Enzymes help to accelerate chemical reactions in the human body. They bind to molecules and modify them in specific ways. They are necessary for breathing, digestion of food, muscle and nerve function, and also in thousands of other roles.
Enzymes are made of proteins folded into complex shapes. They can also be joined to other non-protein substances and are present throughout the body. The chemical reactions that keep us alive – our metabolism – are based on the work performed by enzymes.
Enzymes accelerate (catalyze) chemical reactions. In some cases, enzymes can make a chemical reaction millions of times faster than it would be without it.
A substrate binds to the active location of an enzyme and is converted into products. As soon as the products leave the active area, the enzyme is ready to adhere to a new substrate and repeat the process.
What do enzymes do?
- In the digestive system – Enzymes help the body break down larger complex molecules into smaller molecules, such as glucose, so that the body can use them as fuel.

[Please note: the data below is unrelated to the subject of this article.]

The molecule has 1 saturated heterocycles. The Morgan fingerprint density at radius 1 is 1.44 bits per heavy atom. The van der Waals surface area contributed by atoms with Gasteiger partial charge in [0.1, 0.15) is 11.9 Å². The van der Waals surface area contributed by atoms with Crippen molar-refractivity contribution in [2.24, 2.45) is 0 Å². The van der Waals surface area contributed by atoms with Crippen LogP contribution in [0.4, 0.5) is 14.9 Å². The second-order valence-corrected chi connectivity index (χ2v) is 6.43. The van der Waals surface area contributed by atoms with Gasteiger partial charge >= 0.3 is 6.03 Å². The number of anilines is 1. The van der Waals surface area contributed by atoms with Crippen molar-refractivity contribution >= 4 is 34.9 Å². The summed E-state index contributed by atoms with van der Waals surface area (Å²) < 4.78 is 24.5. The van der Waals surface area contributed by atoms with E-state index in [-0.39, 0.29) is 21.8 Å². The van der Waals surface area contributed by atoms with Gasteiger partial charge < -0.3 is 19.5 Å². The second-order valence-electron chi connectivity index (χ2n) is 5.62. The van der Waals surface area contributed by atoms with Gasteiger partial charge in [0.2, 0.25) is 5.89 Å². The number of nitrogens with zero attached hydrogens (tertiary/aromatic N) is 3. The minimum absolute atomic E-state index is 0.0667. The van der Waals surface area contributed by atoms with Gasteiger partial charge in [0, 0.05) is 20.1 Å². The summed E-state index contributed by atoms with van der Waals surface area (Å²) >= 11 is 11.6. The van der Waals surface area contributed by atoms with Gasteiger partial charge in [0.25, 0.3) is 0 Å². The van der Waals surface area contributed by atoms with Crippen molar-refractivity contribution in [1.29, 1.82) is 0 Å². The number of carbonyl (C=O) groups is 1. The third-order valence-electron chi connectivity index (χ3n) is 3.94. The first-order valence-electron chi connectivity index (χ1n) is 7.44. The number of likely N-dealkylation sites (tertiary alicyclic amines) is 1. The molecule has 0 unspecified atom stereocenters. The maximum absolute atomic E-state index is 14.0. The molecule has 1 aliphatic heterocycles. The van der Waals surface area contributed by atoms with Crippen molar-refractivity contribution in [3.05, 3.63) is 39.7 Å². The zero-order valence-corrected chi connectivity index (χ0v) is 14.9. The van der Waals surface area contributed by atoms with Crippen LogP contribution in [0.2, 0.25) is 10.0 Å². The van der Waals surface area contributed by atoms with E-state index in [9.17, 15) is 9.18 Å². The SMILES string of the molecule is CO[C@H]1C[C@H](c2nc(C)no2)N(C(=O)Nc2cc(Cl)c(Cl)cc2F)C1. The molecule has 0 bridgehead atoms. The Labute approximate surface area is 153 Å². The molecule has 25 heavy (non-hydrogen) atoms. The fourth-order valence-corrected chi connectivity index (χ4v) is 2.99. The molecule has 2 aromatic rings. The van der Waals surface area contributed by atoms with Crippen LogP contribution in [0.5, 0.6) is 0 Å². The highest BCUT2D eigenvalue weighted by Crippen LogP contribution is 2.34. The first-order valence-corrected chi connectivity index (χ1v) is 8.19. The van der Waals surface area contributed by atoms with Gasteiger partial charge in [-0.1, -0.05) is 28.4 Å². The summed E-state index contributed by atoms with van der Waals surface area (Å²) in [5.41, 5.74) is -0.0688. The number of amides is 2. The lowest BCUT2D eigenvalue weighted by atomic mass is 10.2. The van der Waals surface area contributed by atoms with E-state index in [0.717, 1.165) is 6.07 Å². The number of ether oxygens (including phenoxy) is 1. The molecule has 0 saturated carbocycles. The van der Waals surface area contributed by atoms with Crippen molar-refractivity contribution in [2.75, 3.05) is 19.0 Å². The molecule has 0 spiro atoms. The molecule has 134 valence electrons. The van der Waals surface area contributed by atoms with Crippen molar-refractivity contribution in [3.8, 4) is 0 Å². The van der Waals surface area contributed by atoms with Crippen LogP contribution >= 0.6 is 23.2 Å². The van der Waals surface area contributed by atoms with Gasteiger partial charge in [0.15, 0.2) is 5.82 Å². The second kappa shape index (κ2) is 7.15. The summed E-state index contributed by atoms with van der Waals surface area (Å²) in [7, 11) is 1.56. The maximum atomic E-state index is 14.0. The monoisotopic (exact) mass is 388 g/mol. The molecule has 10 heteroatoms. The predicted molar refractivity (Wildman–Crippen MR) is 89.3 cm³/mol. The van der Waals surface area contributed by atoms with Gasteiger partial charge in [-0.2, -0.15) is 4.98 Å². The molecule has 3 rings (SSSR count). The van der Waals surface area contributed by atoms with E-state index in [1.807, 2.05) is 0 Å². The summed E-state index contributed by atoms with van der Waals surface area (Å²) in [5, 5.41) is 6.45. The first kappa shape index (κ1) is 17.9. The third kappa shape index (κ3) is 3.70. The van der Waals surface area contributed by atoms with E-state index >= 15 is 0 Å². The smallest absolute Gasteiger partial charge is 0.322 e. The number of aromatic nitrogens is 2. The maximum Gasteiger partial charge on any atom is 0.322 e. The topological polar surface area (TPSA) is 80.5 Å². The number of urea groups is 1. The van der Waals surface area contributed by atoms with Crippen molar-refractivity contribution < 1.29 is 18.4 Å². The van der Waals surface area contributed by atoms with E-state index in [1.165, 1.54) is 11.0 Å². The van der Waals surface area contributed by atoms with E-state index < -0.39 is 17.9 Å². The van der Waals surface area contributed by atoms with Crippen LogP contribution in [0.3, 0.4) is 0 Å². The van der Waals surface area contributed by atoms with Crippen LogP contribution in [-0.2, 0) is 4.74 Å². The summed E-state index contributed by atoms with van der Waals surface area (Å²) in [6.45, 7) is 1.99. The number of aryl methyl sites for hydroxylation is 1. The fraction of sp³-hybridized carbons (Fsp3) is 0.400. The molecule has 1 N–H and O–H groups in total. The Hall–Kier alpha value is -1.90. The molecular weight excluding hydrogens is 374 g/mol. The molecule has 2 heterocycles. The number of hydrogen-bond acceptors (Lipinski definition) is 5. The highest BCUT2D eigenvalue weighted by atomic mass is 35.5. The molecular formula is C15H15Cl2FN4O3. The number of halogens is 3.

- DNA copying – Every cell in your body contains DNA. Every time a cell divides, the DNA must be copied. Enzymes help in this process by unwrapping the double helix of DNA and copying the information.
- In the liver – The enzymes of the liver break down toxins in the body, so that it eliminates them more easily. To do this, a number of enzymes are used.
How do enzymes work?
The model “lock and key” was first proposed in 1894. In this model, the active point of the enzyme has a certain shape, and only the substrate will fit in it, like the key in the lock. This model has now been updated and is called the induced customization model.
In this model, the active center of the enzyme changes shape as it interacts with the substrate. Once the substrate is fully locked and in the exact position, the catalysis can begin.
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The perfect conditions
Enzymes can only work under certain conditions. Most enzymes in the human body work best at about 37 ° C – body temperature. At lower temperatures, they will still work but much slower. Similarly, enzymes can only work in a certain pH range (acid/alkaline). Their preference depends on where they are in the body.
For example, enzymes in the intestines work better at 7.5 pH, while enzymes in the stomach work better at pH 2 because the stomach is much more acidic. If the temperature is too high or if the environment is too acidic or alkaline, the enzyme changes shape.
This alters the shape of the active position so that the substrates cannot bind to it – the enzyme has been denatured.